As my collection of old cameras grows, I feel as though I have learned a few things along the way. There are many sites on the ‘net from people like me who collect and talk about their cameras, so I thought it might be beneficial for anyone considering getting into this hobby to hear my thoughts on how to start building your own collection.
As with any hobby, its important to know that this can get addicting…and expensive! There have been thousands and thousands of different models of cameras made over the years, and many of them are available on the used market, but the prices fluctuate wildly.
So, lets begin!
Types of Film (and What to Avoid)
Camera Skill Levels
Types of Cameras
Buying Cameras on eBay
Problems You May Encounter
First Things to Do After Getting a New (Old) Camera
My first bit of advice is to figure out whether or not you want to buy and use these cameras, or simply display them on a shelf. The number of people shooting film has significantly decreased in the last 15 or so years, but there is still enough of a loyal following that it is still possible to get film cheaply. You have to decide if you want to be one of those people who just hoard cameras and keep them on a shelf, or if you’ll plan on taking them out every once in a while and using them for their intended purpose.
…my first bit of advice is to figure out whether or not you want to use these cameras, or simply display them on a shelf.
If you have no interest in actually using old cameras, then by all means go hog wild and just buy anything you think looks cool. However, if you want to shoot film, you need to be a little more discriminate.
Types of Film (and What to Avoid)
Not including instant film formats like Polaroid and a couple very obscure formats that are hard to find and extremely expensive, there are two primary formats of film that are still readily available.
35mm film (also known as 135 format film) – This is the most common and most popular type of film ever made. It was released by Kodak in 1934 and has been used in millions of cameras sold all over the world. When it was released, it was revolutionary because it gave photographers a foolproof way to easily load film into cameras in daylight, and the film remained protected in a felt lined cassette after it was exposed.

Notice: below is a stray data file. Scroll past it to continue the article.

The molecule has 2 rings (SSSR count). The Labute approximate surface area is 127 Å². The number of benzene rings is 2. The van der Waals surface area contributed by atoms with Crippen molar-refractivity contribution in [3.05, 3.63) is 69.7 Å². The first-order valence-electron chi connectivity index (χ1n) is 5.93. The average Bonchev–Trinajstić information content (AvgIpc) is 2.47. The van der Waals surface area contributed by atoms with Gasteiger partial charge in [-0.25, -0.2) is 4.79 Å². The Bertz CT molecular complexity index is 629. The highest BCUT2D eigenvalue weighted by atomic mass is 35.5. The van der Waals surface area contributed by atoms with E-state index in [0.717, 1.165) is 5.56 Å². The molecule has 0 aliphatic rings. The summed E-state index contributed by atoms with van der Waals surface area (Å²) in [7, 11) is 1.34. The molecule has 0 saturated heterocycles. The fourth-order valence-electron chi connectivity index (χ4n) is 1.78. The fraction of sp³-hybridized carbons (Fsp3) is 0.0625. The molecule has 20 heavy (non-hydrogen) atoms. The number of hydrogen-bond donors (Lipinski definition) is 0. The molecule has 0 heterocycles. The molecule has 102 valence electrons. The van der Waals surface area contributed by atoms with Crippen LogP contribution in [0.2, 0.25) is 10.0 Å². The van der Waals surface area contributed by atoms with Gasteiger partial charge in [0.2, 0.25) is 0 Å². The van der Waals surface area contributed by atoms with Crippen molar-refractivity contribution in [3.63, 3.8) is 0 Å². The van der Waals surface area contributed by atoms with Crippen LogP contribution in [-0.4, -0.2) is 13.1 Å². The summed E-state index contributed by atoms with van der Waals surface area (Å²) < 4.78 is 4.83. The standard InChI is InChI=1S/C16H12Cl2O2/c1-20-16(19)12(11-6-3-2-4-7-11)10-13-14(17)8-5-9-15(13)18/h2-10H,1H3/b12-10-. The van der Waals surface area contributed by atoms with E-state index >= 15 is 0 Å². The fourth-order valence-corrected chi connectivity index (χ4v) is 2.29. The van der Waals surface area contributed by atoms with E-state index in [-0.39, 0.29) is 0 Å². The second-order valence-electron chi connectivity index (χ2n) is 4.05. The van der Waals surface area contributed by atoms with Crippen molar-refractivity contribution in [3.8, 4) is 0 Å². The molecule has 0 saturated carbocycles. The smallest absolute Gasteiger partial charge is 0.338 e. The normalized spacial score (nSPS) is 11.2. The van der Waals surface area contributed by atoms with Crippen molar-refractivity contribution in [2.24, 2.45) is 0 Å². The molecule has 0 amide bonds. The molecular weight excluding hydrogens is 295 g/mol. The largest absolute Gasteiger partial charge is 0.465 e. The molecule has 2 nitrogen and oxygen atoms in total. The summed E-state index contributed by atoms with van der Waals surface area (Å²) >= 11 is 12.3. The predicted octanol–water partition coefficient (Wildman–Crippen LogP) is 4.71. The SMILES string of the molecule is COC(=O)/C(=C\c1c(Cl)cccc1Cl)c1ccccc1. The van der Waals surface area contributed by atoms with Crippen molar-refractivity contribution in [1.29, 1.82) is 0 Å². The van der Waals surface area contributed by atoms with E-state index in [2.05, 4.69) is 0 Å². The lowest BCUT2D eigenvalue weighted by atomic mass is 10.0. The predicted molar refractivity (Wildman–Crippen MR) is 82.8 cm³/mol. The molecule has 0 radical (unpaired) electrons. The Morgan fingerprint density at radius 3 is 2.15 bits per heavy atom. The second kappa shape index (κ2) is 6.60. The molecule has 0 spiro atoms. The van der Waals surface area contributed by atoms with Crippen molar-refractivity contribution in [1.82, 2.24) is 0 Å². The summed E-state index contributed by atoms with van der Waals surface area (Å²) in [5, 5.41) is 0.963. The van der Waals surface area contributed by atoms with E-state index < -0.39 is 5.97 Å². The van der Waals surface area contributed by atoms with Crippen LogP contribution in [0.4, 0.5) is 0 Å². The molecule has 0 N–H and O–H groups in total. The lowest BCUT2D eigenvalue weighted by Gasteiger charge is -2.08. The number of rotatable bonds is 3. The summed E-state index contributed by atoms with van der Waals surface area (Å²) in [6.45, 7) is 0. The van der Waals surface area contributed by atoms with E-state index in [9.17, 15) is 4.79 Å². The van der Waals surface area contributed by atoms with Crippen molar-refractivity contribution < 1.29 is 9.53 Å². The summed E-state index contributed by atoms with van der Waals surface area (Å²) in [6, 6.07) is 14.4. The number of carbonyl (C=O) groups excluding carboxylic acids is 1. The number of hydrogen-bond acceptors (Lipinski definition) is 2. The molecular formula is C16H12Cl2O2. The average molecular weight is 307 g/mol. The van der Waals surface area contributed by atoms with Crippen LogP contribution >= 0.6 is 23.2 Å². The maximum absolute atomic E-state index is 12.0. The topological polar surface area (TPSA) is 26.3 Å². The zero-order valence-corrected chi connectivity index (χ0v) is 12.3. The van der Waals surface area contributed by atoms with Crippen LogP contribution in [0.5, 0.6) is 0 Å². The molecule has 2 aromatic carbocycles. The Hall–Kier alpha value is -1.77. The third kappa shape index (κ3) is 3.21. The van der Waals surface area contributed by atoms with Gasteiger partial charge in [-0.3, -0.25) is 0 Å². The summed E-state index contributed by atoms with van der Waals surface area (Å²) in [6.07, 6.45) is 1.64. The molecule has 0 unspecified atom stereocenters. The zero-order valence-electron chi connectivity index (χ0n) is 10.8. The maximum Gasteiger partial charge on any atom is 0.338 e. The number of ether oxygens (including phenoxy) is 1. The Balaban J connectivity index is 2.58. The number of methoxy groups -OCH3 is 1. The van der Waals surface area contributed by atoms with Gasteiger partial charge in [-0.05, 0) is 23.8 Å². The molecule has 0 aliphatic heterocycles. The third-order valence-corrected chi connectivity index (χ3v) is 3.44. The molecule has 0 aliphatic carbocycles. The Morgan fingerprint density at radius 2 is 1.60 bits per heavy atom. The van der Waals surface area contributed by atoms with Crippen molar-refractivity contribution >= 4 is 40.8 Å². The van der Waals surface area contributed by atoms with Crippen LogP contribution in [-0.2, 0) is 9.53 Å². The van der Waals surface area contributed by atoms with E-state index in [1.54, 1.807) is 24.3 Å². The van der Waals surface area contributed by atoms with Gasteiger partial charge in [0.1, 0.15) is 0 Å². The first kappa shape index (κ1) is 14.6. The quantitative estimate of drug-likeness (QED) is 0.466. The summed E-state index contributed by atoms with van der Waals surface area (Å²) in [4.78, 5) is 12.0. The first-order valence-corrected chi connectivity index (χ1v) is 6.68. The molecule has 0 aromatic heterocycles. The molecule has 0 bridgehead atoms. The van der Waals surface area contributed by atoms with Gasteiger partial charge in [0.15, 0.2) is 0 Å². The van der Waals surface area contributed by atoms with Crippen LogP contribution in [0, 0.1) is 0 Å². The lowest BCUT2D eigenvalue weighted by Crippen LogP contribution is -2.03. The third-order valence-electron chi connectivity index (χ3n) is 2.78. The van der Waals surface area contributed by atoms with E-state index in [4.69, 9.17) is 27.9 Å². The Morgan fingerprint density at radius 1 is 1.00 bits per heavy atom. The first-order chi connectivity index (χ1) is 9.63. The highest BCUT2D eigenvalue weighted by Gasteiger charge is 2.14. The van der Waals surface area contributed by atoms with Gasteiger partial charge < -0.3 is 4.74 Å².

You can usually find 135 format film locally at places like Walmart and some drug stores. Single rolls of 135 film usually sell for $3 each and you can often find 4 packs of it for about $10 – $15. For the rest of this article, any time I say “35mm film”, I am referring to this 135 format.
120 roll film – Of all the different types of roll film made over the years, 120 film is the one that still survives today. Originally introduced by Kodak in 1901 for use in their No.2 Brownie box camera, it came on a metal (now plastic) spool backed with paper allowing it to be loaded into a camera in daylight. Roll films have the advantage of not having a set aspect ratio, so depending on the camera used, exposed negatives can be in a variety of aspect ratios, including square. 120 film is often referred to as “medium format film” since it is larger than 35mm film, but smaller than the original plates of film used in “large format” cameras. A single 6×9 frame on 120 film has an exposed negative size that is 56mm x 84mm, which is over 5 times the size of a single negative on 135 format film, thus allowing for much more detail in the exposed image.
120 roll film is less common than 35mm film, but it is still readily available from Amazon, Adorama, B&H, or pretty much any online site that caters to photographers. These places typically charge between $6 – $10 per roll.
Over the years, there have been many formats of film which are either no longer made, or extremely hard to find today. If properly stored in a cool environment, many types of old film can still be used well after it’s expiration date, and you can still find some extinct formats of film on eBay. For the purposes of this article, we’re going to focus only on cameras designed for 35mm or 120 format films.
Wikipedia has an excellent list of all types of still film formats which have been used over the years. Rather than repeat the entire list here, I’ll focus on the more common types that you’ll encounter when searching for old cameras.
110 cartridge film – This film was often used in very small pocket cameras and children’s cameras in the 70s and 80s. It was a type of 16mm film that came in a cartridge that you would insert into the camera. The cameras that used this type of film were often very basic and uninteresting, and not very appealing to collectors.